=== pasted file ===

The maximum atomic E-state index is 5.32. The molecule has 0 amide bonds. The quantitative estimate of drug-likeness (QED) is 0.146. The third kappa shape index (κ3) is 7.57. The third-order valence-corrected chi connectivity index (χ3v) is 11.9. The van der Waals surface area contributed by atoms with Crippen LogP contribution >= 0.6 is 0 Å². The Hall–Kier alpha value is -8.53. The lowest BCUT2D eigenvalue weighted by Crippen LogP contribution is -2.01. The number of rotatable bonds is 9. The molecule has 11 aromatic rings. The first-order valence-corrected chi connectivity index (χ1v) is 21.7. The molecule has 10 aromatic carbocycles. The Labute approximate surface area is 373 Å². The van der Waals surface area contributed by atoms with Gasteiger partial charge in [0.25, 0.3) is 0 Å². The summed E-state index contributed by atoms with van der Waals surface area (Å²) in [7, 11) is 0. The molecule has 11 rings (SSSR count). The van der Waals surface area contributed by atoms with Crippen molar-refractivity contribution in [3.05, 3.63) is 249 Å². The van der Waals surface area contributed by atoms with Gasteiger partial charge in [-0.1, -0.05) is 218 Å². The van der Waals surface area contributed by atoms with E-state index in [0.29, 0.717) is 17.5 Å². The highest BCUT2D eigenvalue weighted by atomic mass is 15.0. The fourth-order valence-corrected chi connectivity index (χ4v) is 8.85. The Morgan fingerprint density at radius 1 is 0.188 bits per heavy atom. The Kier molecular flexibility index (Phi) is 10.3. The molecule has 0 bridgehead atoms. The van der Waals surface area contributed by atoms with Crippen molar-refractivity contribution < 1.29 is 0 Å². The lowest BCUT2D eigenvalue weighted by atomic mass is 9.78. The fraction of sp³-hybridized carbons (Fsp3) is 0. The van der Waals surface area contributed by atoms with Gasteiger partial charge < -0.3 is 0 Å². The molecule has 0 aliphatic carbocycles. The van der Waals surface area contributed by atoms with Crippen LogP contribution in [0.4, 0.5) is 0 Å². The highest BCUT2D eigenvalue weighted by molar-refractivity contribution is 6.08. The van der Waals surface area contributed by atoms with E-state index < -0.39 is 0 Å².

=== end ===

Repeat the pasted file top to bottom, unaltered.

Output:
The maximum atomic E-state index is 5.32. The molecule has 0 amide bonds. The quantitative estimate of drug-likeness (QED) is 0.146. The third kappa shape index (κ3) is 7.57. The third-order valence-corrected chi connectivity index (χ3v) is 11.9. The van der Waals surface area contributed by atoms with Crippen LogP contribution >= 0.6 is 0 Å². The Hall–Kier alpha value is -8.53. The lowest BCUT2D eigenvalue weighted by Crippen LogP contribution is -2.01. The number of rotatable bonds is 9. The molecule has 11 aromatic rings. The first-order valence-corrected chi connectivity index (χ1v) is 21.7. The molecule has 10 aromatic carbocycles. The Labute approximate surface area is 373 Å². The van der Waals surface area contributed by atoms with Gasteiger partial charge in [0.25, 0.3) is 0 Å². The summed E-state index contributed by atoms with van der Waals surface area (Å²) in [7, 11) is 0. The molecule has 11 rings (SSSR count). The van der Waals surface area contributed by atoms with Crippen molar-refractivity contribution in [3.05, 3.63) is 249 Å². The van der Waals surface area contributed by atoms with Gasteiger partial charge in [-0.1, -0.05) is 218 Å². The van der Waals surface area contributed by atoms with E-state index in [0.29, 0.717) is 17.5 Å². The highest BCUT2D eigenvalue weighted by atomic mass is 15.0. The fourth-order valence-corrected chi connectivity index (χ4v) is 8.85. The Morgan fingerprint density at radius 1 is 0.188 bits per heavy atom. The Kier molecular flexibility index (Phi) is 10.3. The molecule has 0 bridgehead atoms. The van der Waals surface area contributed by atoms with Crippen molar-refractivity contribution < 1.29 is 0 Å². The lowest BCUT2D eigenvalue weighted by atomic mass is 9.78. The fraction of sp³-hybridized carbons (Fsp3) is 0. The van der Waals surface area contributed by atoms with Gasteiger partial charge < -0.3 is 0 Å². The molecule has 0 aliphatic carbocycles. The van der Waals surface area contributed by atoms with Crippen LogP contribution in [0.4, 0.5) is 0 Å². The highest BCUT2D eigenvalue weighted by molar-refractivity contribution is 6.08. The van der Waals surface area contributed by atoms with E-state index < -0.39 is 0 Å².